You could forgive Miguel Gonzalez if he was ready to throw in the towel on last night’s start against the Seattle Mariners after the third inning. After three innings, the Baltimore Orioles’ right-hander had already allowed four runs on two home runs, including a big three-run blast off the bat of former Oriole Nelson Cruz. With the Orioles already down 4-1, and Gonzalez clearly battling without his best stuff, this was a game that could have gotten out of hand quickly.
Fortunately for the Orioles, Gonzalez settled down quickly. After allowing that home run to Cruz, he allowed only one hit over the final four frames of his seven inning outing and did not walk another batter after walking two in the first three innings. Gonzalez finished with eight strikeouts. He did exactly what you want your pitcher to do in this type of situation — stop the bleeding and give the bats a chance to battle back.
The Orioles quickly erased that early deficit one inning later and ultimately took the lead, which got Gonzalez fired up, “I was just telling myself to stay aggressive after we scored some runs,” he said, “I just got really pumped up and started getting after it, not worrying about where the ball was going.”
That quote sums up Gonzalez in a nutshell. The slight righty from Mexico is an absolute gamer on the mound. When he takes the mound, there is a pretty good chance he is going at least six innings and allowing fewer than three runs. With the lineup the Orioles have, there’s not much more you want from a number-three pitcher. I will admit, it’s taken me nearly three years to accept Gonzalez as a truly capable Major League starting pitcher and not just another scrap heap pickup by the Orioles front office, but as he keeps winning, I eagerly look forward to the days when Gonzalez takes the ball.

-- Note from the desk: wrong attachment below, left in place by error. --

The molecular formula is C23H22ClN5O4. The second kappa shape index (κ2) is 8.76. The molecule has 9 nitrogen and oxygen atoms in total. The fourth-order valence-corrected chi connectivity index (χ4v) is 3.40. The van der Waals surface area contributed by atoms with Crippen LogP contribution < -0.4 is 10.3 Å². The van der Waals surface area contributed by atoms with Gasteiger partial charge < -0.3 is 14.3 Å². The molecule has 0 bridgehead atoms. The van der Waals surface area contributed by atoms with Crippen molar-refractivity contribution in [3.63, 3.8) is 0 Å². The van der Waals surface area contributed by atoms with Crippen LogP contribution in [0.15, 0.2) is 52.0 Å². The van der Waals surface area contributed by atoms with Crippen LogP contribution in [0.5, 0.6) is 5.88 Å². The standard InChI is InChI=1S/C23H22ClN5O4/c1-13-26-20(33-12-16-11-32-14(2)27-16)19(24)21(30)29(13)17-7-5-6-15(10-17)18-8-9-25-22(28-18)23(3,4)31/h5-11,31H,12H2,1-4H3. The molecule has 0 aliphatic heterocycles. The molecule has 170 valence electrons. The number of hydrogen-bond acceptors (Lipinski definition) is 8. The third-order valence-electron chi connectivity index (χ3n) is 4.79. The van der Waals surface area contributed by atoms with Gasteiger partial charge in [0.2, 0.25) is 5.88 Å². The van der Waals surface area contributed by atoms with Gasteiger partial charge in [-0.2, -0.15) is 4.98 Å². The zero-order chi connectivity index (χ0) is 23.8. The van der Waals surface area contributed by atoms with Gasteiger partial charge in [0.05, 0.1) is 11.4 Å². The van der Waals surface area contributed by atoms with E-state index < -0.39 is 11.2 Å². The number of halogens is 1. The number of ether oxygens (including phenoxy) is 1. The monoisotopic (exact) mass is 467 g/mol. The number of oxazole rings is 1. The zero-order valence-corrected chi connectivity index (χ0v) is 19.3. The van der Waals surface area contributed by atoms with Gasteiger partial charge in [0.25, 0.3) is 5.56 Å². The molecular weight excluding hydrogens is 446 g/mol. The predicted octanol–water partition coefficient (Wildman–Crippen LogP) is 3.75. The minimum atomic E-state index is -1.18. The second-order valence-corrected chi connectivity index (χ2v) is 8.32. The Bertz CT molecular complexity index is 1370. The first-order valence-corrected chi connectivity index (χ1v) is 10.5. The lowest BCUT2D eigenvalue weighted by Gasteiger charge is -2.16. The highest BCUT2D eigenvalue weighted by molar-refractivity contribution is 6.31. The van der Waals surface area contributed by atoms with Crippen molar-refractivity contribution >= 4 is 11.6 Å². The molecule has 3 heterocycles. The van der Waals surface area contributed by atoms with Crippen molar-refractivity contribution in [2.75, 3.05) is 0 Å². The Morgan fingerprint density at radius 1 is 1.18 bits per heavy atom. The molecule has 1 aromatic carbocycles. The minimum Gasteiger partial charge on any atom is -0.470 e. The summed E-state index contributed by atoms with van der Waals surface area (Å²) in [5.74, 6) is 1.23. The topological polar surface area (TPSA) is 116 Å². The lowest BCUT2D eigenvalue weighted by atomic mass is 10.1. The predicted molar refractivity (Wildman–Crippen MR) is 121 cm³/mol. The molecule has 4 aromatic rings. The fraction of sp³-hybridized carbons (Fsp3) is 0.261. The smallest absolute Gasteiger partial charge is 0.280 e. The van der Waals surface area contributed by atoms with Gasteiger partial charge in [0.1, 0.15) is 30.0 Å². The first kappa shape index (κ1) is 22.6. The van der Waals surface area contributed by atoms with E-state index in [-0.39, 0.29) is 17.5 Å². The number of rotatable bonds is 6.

Say what you want about Gonzalez’s peripheral statistics or propensity to allow the long ball, he puts the Orioles in position to win nearly every time he takes the ball. Gonzalez does not throw exceptionally hard, nor does he cut an imposing figure on the mound at 6′-0″ and 180 pounds. His fastball has late rising action, which would explain the higher fly-ball ratio. He does not have an outstanding curveball or slider. None of his pitches are outstanding, but Gonzalez simply gets results.
Gonzalez never appears rattled on the mound, even after giving up a three-run homer. He goes about his business with a very cool and collected demeanor, never appearing to get too high or too low despite what the scoreboard may say. These attributes cannot be boiled down into numerical data. As much as sabermetricians wish all players could be reduced to numbers in a spreadsheet, sometimes players consistently outperform expectations.
There really is no accounting for Miguel Gonzalez’s continued success when only considering the raw data and what you see on the radar gun. Gonzalez has consistently exceeded expectations four years running now. That can only be attributed to something within himself. This guy is a gamer, and while he may occasionally fall victim to the three-run home run as he did last night, he will not allow it to fully derail his start. I fully expect Gonzalez to continue exceeding expectations this season and beyond for the Baltimore Orioles.
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